At the entrance of the Gallery there is the usual crowd of people and the comings and goings of tourists. It is raining. Under the surface there is, instead, a network of rooms connected by cuniculi. An invisible piece of Milan. It is accessed by going down two flights of stairs. Once, the guide says, they were warehouses. Now everything changed. Activities are buzzing: goods being moved, chefs in uniform, bartenders dressed in black. Time ready for the grand opening: the party with mayor Beppe Sala – the historic Camparino in Galleria, the bar symbol of the Milanese aperitif, after a long restyling – reopens to the public on Tuesday at 6.30pm. Although it would be simplistic to define it only as an aperitif bar. Today it is reborn as a cutting-edge restaurant, commented Bob Kunze-Concewitz, CEO of the Campari group. Its hundred-year history. It was opened by Davide Campari in 1915, five years after the signing of the first Futurist painting poster.
Let's go up the ladder. Ground floor. You are welcome. The guide opens a door. Everything exactly as in the early twentieth century. The huge solid wood counter created by the cabinet-maker Eugenio Quarti, where Seltz and Campari were mixed with wisdom, the enormous floral mosaic by the painter Angelo d'Andrea and above the chandeliers by Alessandro Mazzucotelli, the iron wizard, exponent of Liberty Italian. The restoration has brought light back to the old room. It has not affected the atmosphere.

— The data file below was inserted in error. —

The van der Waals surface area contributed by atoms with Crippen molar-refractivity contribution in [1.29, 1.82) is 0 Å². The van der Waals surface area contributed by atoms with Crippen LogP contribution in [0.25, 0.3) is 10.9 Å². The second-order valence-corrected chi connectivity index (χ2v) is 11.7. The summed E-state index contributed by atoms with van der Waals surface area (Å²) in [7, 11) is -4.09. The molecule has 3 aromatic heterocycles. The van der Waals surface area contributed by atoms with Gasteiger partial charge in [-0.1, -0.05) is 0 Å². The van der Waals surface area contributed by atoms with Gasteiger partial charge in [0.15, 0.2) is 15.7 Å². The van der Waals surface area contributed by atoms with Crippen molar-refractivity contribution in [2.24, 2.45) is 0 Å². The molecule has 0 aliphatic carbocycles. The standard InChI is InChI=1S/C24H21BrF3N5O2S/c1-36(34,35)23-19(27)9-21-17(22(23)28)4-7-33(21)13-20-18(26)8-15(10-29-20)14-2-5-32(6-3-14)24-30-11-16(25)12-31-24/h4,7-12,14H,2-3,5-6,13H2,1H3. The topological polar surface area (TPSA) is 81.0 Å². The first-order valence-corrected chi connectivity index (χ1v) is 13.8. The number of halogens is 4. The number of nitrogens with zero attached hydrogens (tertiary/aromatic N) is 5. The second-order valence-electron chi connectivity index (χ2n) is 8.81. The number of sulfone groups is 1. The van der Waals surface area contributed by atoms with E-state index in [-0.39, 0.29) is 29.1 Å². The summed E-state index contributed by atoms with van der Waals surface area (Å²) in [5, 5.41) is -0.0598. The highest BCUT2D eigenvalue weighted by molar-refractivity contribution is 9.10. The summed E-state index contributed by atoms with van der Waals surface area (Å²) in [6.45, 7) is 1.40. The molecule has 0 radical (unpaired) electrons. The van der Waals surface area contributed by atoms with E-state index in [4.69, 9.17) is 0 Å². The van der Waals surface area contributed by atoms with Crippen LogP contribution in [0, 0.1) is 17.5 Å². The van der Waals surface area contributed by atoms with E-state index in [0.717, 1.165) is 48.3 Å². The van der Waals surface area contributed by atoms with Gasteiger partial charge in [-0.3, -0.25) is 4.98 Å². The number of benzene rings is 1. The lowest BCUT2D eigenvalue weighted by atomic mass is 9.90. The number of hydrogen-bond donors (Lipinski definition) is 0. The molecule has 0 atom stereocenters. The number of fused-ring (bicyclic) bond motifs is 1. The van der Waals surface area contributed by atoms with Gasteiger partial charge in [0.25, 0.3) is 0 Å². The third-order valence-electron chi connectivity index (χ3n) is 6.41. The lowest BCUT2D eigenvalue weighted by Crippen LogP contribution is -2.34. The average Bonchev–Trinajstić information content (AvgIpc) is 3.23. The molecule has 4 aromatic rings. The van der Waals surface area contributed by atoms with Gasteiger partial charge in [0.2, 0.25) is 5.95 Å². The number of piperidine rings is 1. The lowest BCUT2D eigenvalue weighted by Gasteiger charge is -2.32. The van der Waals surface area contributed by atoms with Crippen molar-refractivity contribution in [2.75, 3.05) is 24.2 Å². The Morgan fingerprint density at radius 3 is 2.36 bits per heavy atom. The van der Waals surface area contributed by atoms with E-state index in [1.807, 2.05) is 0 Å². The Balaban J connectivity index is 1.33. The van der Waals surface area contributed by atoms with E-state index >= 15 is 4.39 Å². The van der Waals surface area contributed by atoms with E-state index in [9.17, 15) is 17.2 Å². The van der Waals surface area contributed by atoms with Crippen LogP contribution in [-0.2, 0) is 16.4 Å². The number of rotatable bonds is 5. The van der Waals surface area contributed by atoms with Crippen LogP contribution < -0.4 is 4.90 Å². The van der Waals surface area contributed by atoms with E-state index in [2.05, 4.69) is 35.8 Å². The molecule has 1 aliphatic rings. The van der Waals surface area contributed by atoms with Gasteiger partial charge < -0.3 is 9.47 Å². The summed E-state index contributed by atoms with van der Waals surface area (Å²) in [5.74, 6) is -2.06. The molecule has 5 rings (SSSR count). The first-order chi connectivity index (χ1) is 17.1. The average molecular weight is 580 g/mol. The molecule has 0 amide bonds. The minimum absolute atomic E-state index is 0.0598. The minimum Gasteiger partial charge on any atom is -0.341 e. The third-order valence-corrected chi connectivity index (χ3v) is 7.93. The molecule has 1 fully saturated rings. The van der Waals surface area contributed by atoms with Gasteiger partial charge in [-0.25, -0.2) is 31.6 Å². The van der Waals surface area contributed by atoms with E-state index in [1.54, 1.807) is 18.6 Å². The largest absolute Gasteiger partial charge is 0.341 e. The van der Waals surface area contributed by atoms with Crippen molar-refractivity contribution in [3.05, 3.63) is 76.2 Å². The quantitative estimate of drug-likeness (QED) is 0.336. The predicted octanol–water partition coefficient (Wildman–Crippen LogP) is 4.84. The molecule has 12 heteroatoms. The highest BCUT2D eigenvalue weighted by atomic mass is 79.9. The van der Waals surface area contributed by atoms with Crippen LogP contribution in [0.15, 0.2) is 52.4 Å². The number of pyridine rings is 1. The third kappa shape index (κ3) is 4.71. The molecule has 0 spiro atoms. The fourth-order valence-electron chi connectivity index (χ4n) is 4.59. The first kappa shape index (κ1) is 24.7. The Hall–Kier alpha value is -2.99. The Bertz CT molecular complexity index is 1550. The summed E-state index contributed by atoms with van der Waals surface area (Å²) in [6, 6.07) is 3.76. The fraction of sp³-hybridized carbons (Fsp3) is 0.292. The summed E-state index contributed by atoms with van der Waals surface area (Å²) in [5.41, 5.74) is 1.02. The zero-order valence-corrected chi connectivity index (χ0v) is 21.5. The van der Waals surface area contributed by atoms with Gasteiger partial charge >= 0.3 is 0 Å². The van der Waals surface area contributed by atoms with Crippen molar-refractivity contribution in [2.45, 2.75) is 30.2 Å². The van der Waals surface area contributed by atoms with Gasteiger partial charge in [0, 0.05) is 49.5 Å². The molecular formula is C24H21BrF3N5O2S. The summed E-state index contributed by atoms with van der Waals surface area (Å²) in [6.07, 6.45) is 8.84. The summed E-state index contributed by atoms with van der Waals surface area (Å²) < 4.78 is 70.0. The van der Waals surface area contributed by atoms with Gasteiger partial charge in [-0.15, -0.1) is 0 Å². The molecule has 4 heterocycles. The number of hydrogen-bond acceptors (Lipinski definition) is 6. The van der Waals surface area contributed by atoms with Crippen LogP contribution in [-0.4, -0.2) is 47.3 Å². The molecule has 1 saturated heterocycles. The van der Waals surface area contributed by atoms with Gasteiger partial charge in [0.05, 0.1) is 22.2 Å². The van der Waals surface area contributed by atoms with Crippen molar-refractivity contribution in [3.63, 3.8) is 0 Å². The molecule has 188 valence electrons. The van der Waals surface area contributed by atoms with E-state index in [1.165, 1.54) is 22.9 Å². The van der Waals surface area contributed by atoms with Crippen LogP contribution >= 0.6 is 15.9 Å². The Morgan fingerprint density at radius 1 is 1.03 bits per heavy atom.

The story began in 1867. Gaspare Campari, the inventor of the red liqueur, had moved with the whole family to the Galleria Vittorio Emanuele II. He opened a restaurant, the Caff Campari, with a view of the Duomo. Upstairs there was the house. In the same year Davide was born. When Gaspare left the baton to his sons, Milan was changing. Factory chimneys that raised and furnished the suburbs, cars and trams in the streets instead of horses. Davide understood the spirit of the times. He was a friend of Tommaso Marinetti and the Futurists. Cre il Camparino, symbol of a dynamic city that mixed politicians, artists and businessmen. Arrigo Boito and Marinetti met there.
To Fortunato Depero, Davide commissioned the design of the conical bottle in the shape of an inverted chalice, to contain the first single-serve aperitif. Mor in 1937. After the war the place passed into the hands of the Miano family. A year ago he returned to the management of the Campari group. Which now also opens the door to chef Oldani's kitchen. In the basement, the cleaners are at the details. Only a few hours are left until a symbol of Milan is reopened.
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